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In this Wednesday, April 3, 2013 photo, Florent Amodio of France stretches after his ice skating training session at Cergy, north outskirts of Paris, in preparation of the next 2014 Winter Olympics in Sochi, Russia. Amodio in June ended his three-year relationship with coach Nikolai Morozov and has taken on new coaches, Shanetta Folle and Katia Krier, and decided to train in France in the run-up to the Olympics instead of spending months being coached overseas.
CERGY, France—In many ways, Florent Amodio is a man with everything: good health, a good life, the love of family and friends, and a job-cum-passion—ice skating—that takes him all over the world and could lead to a medal at the Olympics in February.

It all sounds fabulous. Until, this summer, it suddenly wasn't.

On a plane carrying him across the Atlantic, having bid a reluctant farewell to France for what was supposed to be a month of intense training in Palm Springs, Calif., the 2011 European champion broke down.

"I didn't want to leave. I flew from Paris to New York in tears, which shows how hard it was," Amodio says. "It was terrible."

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EDITOR'S NOTE: This is the third story in a series exploring how an Olympian prepares—mentally, physically, athletically and otherwise—for the biggest rendezvous of a sports career. The Associated Press is periodically checking in with Amodio to track his progress toward the Winter Olympics in Sochi, Russia. In Part I, Amodio oozed confidence that he can win a medal. In Part II, he was laid low by a back injury.

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Amodio calls himself a "world citizen." Born into poverty in Brazil, he was raised in France, in the Val d'Oise region northwest of Paris, by adoptive French parents. Like many other skaters, who go where their coaches take them, Amodio became something of a nomad. He traveled widely to compete and train—Russia, the United States, around Europe and elsewhere, absences totaling many months.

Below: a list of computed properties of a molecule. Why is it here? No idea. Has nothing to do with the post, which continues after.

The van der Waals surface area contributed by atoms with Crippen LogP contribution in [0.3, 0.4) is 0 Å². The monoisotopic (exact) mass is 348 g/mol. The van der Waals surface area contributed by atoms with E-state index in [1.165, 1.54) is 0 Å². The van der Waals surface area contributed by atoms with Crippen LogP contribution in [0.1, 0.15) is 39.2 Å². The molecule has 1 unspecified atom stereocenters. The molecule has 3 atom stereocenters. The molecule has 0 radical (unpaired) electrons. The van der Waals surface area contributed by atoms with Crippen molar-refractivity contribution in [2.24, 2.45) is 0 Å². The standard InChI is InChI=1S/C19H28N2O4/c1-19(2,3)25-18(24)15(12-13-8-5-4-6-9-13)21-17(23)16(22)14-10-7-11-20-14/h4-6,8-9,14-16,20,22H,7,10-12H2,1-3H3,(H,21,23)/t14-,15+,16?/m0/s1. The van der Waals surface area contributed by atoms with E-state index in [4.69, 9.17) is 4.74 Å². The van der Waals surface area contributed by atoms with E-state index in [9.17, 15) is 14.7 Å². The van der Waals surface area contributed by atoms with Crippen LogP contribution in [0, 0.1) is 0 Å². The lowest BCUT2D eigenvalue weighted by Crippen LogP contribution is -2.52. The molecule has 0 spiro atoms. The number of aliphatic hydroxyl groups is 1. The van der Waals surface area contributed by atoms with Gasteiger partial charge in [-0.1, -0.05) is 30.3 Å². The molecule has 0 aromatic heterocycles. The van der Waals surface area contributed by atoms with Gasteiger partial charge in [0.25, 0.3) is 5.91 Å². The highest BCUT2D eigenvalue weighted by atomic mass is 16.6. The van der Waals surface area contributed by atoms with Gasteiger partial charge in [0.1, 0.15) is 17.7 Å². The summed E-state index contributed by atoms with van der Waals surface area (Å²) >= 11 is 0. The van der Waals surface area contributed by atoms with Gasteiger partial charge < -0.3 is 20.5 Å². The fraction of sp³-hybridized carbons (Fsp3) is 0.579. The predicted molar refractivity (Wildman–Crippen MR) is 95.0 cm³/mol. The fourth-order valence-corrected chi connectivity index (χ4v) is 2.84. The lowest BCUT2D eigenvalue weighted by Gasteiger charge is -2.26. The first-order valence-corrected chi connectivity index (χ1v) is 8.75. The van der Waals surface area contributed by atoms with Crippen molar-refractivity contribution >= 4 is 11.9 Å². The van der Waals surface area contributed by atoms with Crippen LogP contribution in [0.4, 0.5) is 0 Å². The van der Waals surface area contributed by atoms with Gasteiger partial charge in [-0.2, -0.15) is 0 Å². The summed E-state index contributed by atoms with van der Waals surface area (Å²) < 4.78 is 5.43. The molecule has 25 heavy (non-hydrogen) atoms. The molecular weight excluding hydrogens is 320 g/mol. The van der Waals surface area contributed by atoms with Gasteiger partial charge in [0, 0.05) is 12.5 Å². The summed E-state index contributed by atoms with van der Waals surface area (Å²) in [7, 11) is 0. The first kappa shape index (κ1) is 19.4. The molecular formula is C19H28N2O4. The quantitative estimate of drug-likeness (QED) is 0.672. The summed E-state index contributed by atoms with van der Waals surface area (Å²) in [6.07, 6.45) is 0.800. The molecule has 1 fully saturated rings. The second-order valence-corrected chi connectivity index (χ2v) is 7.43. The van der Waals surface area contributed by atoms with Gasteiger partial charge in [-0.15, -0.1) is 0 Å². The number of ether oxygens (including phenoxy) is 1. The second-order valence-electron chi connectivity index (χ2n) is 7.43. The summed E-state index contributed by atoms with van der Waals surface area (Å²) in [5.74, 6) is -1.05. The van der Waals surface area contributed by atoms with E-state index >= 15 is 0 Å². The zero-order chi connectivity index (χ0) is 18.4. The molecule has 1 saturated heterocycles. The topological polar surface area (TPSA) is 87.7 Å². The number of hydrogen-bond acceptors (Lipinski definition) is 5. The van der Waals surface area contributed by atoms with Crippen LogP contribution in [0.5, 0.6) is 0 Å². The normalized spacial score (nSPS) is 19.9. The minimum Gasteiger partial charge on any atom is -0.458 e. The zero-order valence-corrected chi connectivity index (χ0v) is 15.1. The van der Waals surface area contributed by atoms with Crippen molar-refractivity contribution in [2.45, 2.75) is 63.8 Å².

When athletes talk of making sacrifices for their sport, often they're thinking of time spent apart from loved ones. The miles are clearly starting to wear on Amodio, making him sometimes sound world weary at age 23.

On the eve of that tearful flight in June, he wore a hangdog expression and sounded glum. He'd still not packed his bags. That, in hindsight, showed how reluctant he was to fly off again. His father surviving a heart attack earlier this year made leaving harder.

"Time flies by so quickly. I wouldn't say that it kills to me travel but it is starting to weigh on me," he said. "I've been traveling since I was 17. I want to live my life here. My girlfriend, my parents, my sister, many things are here for me."

"If, when I was a kid, someone had said, 'You're going to Los Angeles,' it would have been crazy. But now I've already experienced things like that and it's a long way away."